In the age of content marketing, the term "thought leadership" gets thrown around as much as "going viral." Everyone wants it but hardly anyone knows how to get it.
Just this week I had to double take someone’s twitter bio claiming, “entrepreneur. marketing guru. thought leader.”
The thing is, defining yourself as a thought leader is like shaking someone’s hand with, “Nice to meet you. I'm Beyonce, you know, the cultural icon.” Even if it’s true the self proclamation is a total turnoff. Thought leadership is a magnificent thing to strive for but it’s ultimately decided by the people.
In my definition, true thought leadership hinges on three key factors: expertise, vision, and voice. Know what you’re talking about. Have a global perspective of where it is and where it’s going. Share your information through a lens that is entirely your own.
The good news? If you’re running a company or a department, you already have thought leadership. You are respected, looked up to and sought after for advice. You are a teacher, an educator, a trainer, a leader.
Amplify that thought leadership from your daily professional sphere to your larger digital audience.
This expansion is the result of three key factors:
EXPERTISE+ VOID + VOICE = THOUGHT LEADERSHIP
It starts by defining your expertise, identifying knowledge voids in the marketplace, and adding your own experience-infused twist. Let's get into it.
I. Defining Your Expertise
Now it’s time to put all humility aside and fess up to your one-of-a-kind expertise. You likely work in a tight-knit group of professionals that share equal education levels and years of experience. Under the microscope you may feel self-conscious that you are no enigma in the grand scheme of your industry.
But I’m telling you: you have something important to contribute. You’re already contributing it every day to your clients and your team - it comes so naturally that you don’t even see it.
So let’s get down to business. Within your broader expertise, say interior decorating or event marketing, dig deeper to find your niche.
• What are the nuances of your clientele?
• What are the unique challenges, restrictions and opportunities of your geographic region?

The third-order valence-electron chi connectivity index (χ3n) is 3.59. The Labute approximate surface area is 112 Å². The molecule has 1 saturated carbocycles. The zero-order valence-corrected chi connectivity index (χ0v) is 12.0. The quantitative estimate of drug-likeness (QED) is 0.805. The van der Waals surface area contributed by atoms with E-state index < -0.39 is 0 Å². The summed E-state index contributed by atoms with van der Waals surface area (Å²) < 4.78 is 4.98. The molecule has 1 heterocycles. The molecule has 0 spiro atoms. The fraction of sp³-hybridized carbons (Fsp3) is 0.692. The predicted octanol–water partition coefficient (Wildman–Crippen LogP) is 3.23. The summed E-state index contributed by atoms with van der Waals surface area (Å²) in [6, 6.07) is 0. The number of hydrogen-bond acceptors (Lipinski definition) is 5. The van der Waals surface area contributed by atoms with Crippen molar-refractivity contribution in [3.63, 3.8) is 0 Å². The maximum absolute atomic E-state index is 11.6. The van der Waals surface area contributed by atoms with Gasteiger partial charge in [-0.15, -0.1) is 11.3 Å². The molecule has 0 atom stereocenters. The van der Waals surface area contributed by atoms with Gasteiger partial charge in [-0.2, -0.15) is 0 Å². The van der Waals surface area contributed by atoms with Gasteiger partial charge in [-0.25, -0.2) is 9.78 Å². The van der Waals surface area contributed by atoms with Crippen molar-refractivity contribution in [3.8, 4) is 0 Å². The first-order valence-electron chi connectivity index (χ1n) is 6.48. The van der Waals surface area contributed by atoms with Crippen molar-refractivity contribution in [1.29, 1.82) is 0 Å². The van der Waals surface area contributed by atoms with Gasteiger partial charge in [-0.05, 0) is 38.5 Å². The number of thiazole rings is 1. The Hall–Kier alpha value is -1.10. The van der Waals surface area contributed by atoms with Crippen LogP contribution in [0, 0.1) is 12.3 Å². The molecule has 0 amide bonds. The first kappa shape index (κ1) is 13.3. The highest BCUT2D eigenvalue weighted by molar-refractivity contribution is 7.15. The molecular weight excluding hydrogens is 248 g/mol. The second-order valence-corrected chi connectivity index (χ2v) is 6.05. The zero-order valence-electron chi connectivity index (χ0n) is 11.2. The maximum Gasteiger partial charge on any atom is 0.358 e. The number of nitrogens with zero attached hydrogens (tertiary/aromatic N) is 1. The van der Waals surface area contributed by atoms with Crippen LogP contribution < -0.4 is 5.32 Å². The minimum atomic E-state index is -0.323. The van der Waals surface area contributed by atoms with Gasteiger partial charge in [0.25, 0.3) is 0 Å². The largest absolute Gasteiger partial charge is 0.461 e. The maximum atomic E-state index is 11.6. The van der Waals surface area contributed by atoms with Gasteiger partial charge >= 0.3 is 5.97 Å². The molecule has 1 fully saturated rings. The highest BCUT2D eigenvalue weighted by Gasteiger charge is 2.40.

• In all your years of experience, what best practices have you developed?
• What are you really curious and excited about these days?
Keep digging. Your irreplaceable, unreplicable expertise is waiting for you like a diamond in the rough. And it’s ready to shine.
II. Identifying the Knowledge Void
Now that you know what you have to offer let’s examine the needs of your marketplace. Disclaimer: this part can strike fear into the most seasoned business owner's heart. Surveys, research and analysis can feel heavy on your impatient entrepreneur spirit. While you can go that far if you want to (and have the moolah), there’s actually more market research at your fingertips than you realize.
You know more about your industry's knowledge void than you think. Start here:
• What question do you hear most frequently from current and potential clients?
• What problem does your service or product solve?
• What are the most common misconceptions of your clients and colleagues?
• On the most basic level, what information will help clients save time and money?
Once you’ve asked yourself these questions, ask your sales team and managers too. They have a different level of interaction with your clients and can add valuable insight to the day-to-day problems repeatedly solved by your company.
III. Committing to Your Voice
This is without a doubt, unequivocally and unavoidably the most crucial factor of becoming a thought leader. Everyone is a thought thinker. The people that get noticed are thought speakers. And the people that rise to the top are thought leaders.
What makes a leader?
Commitment to your stance makes a leader.
Have opinions. Explore your belief system. Develop your philosophy. Carve a new path. Explore a new system. Lead the charge into unmapped territory. Create a new way.
That’s how you will build your own school of thought and attract your own audience. Taking an authentic stance makes you a magnet for people that relate to you and value what you bring to the table.
• How does my approach differ from that of my competitors?
• What do I believe truly and deeply?
• What is the driving philosophy behind my business?
• What is my vision for improving, progressing and innovating my industry?
You have a voice. Trust that it can translate on paper, too, with some practice and the right support.
Food for Thought Leaders
Investing in your voice will bring a greater ROI than anything money can buy. Thought leadership is the reason you write blog posts, connect on social media and speak at conferences. It’s the reason you go after press and interviews. It's the reason you're in the game, I hope.
So you want to be a thought leader?
Start by taking it off your bio. Invest in your voice, develop a discipline and build your authority - one morsel of expertise at a time. You know you've made it when your industry starts introducing you as a thought leader.
It's time to own what you know. Now get writing, speaking, leading!